Doctors originally prescribed 13 pills a day, and about a year ago some other patients suggested trying marijuana along with it. That’s when he started purchasing cannabis. For him though, it’s not the high, but the relief that keeps him purchasing the drug.
“It takes away all my anxiety and brings me back to the old normal.”
As he fights cancer and waits for legal cannabis, others like Brian Faught, are working hard to make it happen. Faught wants to own a cultivation facility called ArCana.
“I really believe in the medicinal value of the product,” said Faught. “This is a great business opportunity. Every state that this is legal in, the industry itself is hugely successful.”
He's been a businessman for over 30 years, currently working as an independent contractor in the telecommunications industry. Now, he wants to be a part of the marijuana industry. He's already working to purchase five acres of land in Fayetteville for his potential business.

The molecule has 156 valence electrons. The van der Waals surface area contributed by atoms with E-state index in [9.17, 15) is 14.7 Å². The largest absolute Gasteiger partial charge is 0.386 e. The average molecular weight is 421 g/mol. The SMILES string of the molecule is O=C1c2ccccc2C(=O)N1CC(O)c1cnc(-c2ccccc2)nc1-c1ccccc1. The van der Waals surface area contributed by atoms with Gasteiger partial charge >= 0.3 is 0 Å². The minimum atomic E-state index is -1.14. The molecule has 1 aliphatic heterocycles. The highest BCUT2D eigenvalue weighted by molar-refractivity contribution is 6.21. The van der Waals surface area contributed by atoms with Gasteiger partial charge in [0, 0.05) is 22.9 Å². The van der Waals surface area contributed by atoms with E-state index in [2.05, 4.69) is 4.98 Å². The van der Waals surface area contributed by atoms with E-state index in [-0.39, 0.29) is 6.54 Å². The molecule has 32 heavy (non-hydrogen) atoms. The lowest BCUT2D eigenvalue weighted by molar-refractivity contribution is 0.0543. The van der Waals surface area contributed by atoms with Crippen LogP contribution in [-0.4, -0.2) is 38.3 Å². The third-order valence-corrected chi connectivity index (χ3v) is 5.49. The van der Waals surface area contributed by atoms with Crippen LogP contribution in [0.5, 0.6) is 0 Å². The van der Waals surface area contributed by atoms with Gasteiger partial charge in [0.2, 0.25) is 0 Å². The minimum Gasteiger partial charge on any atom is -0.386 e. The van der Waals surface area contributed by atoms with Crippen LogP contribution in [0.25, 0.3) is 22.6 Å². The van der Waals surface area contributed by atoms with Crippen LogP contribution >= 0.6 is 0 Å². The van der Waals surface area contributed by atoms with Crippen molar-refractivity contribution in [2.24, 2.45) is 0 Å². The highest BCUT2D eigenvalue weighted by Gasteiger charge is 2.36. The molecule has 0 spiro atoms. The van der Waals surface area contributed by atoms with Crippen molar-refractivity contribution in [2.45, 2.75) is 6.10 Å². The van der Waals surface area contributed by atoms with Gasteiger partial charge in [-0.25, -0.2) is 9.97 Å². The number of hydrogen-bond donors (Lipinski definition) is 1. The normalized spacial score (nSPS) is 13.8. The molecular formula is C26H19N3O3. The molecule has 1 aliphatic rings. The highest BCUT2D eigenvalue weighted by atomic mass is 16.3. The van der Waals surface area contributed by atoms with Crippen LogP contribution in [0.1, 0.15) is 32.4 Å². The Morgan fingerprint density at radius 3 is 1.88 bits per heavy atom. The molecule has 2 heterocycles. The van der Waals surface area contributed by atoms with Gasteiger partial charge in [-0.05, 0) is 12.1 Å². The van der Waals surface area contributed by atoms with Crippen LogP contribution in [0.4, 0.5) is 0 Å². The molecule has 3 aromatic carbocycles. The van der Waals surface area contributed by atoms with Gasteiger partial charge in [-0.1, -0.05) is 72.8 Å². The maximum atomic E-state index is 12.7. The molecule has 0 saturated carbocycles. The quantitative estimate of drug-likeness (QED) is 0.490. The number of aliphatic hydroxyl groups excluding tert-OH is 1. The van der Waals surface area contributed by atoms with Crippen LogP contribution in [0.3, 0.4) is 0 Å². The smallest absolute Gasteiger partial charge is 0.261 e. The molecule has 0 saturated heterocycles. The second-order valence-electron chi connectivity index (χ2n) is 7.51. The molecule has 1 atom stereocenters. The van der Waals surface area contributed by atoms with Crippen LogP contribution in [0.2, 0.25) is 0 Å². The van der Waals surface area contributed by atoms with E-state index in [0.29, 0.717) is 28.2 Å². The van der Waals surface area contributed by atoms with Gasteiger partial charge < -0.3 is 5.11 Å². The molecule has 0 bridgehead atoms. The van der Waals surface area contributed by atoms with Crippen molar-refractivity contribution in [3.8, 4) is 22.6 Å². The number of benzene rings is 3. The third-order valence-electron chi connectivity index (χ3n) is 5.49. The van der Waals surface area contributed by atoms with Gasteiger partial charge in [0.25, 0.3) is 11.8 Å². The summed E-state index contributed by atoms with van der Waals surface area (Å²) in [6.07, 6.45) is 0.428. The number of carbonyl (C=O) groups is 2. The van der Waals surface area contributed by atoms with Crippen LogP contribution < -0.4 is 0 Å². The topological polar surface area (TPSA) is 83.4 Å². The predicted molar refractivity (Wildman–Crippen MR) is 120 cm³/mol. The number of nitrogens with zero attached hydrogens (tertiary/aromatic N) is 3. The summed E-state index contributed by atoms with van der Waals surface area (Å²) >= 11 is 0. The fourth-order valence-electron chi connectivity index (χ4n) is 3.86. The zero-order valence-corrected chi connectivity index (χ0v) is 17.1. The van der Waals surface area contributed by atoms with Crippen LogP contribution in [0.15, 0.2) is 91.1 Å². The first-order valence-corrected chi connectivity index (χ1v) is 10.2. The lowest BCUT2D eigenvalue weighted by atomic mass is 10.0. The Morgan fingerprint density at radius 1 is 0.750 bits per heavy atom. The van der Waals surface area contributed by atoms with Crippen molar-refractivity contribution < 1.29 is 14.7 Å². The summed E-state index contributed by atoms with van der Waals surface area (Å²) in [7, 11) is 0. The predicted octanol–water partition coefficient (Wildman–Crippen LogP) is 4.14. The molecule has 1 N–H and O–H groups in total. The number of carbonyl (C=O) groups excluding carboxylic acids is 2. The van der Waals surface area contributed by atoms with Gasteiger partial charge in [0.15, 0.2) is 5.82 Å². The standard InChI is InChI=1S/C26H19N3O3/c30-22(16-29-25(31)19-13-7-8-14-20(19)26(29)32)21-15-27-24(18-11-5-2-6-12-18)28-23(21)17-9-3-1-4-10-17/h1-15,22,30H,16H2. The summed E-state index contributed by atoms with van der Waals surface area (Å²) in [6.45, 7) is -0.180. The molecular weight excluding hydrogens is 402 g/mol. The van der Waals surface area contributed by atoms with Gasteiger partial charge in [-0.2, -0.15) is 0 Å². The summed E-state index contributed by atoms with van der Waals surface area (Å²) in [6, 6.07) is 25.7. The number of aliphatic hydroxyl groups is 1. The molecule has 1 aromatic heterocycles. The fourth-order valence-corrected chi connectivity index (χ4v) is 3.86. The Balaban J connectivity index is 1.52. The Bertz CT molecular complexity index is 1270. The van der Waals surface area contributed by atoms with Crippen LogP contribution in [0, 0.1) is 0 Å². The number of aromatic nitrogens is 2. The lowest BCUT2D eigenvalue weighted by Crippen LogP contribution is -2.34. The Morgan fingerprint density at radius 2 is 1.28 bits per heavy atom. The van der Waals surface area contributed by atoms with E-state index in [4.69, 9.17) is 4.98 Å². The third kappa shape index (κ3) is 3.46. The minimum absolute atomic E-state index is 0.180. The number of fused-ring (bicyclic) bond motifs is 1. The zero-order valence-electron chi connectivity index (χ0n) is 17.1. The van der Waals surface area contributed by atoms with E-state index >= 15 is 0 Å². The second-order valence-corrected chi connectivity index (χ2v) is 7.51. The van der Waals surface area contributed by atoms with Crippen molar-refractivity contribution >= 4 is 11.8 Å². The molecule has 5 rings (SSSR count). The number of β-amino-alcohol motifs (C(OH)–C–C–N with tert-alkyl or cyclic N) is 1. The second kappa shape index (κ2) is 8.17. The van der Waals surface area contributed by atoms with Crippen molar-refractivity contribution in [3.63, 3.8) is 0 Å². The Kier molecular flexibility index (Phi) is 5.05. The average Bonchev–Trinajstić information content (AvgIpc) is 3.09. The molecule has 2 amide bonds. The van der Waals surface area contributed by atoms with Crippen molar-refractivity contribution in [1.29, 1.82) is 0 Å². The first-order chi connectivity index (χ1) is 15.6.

“Fayetteville has a reputation of being one of the most progressive cities in the south,” Faught explained. “I have the resources to do it, the business skillset to do it, and the want to do it.”
He’s working on his application every day. He even has a complete lineup of equipment needed, employees ready to work, and a security system in place. Faught’s already has several hundred thousand dollars invested in the process, but getting into the business isn't cheap, as cultivation facility applicants need proof of more than a million dollars in assets.
The Medical Marijuana Commission can issue just five cultivation facility licenses with up to 32 dispensary licenses.